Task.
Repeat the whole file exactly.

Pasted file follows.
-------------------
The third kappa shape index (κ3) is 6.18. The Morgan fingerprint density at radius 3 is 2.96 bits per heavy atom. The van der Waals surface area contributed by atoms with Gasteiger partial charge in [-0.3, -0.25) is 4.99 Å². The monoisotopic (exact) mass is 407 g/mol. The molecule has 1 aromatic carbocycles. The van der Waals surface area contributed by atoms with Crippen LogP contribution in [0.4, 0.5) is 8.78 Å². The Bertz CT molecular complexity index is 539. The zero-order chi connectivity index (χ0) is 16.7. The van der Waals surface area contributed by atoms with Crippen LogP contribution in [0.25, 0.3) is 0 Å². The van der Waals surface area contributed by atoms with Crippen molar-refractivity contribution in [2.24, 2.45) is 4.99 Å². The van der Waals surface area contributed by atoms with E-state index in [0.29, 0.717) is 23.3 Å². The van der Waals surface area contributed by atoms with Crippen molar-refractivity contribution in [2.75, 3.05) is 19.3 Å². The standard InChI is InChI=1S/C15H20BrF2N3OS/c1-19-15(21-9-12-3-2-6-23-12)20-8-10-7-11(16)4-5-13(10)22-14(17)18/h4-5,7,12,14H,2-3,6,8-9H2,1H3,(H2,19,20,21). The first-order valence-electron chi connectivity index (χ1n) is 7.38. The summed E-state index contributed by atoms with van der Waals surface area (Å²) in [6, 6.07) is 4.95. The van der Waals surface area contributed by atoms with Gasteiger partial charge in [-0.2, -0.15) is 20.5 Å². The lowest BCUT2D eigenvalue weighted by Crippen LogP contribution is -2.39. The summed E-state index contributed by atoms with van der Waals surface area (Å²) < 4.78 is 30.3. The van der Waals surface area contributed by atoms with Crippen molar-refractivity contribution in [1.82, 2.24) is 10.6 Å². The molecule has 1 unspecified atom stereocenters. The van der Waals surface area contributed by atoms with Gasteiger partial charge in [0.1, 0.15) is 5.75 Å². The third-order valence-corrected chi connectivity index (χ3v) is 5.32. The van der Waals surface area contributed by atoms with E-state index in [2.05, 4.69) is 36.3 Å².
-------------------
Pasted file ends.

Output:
The third kappa shape index (κ3) is 6.18. The Morgan fingerprint density at radius 3 is 2.96 bits per heavy atom. The van der Waals surface area contributed by atoms with Gasteiger partial charge in [-0.3, -0.25) is 4.99 Å². The monoisotopic (exact) mass is 407 g/mol. The molecule has 1 aromatic carbocycles. The van der Waals surface area contributed by atoms with Crippen LogP contribution in [0.4, 0.5) is 8.78 Å². The Bertz CT molecular complexity index is 539. The zero-order chi connectivity index (χ0) is 16.7. The van der Waals surface area contributed by atoms with Crippen LogP contribution in [0.25, 0.3) is 0 Å². The van der Waals surface area contributed by atoms with Crippen molar-refractivity contribution in [2.24, 2.45) is 4.99 Å². The van der Waals surface area contributed by atoms with E-state index in [0.29, 0.717) is 23.3 Å². The van der Waals surface area contributed by atoms with Crippen molar-refractivity contribution in [2.75, 3.05) is 19.3 Å². The standard InChI is InChI=1S/C15H20BrF2N3OS/c1-19-15(21-9-12-3-2-6-23-12)20-8-10-7-11(16)4-5-13(10)22-14(17)18/h4-5,7,12,14H,2-3,6,8-9H2,1H3,(H2,19,20,21). The first-order valence-electron chi connectivity index (χ1n) is 7.38. The summed E-state index contributed by atoms with van der Waals surface area (Å²) in [6, 6.07) is 4.95. The van der Waals surface area contributed by atoms with Gasteiger partial charge in [-0.2, -0.15) is 20.5 Å². The lowest BCUT2D eigenvalue weighted by Crippen LogP contribution is -2.39. The summed E-state index contributed by atoms with van der Waals surface area (Å²) < 4.78 is 30.3. The van der Waals surface area contributed by atoms with Crippen molar-refractivity contribution in [1.82, 2.24) is 10.6 Å². The molecule has 1 unspecified atom stereocenters. The van der Waals surface area contributed by atoms with Gasteiger partial charge in [0.1, 0.15) is 5.75 Å². The third-order valence-corrected chi connectivity index (χ3v) is 5.32. The van der Waals surface area contributed by atoms with E-state index in [2.05, 4.69) is 36.3 Å².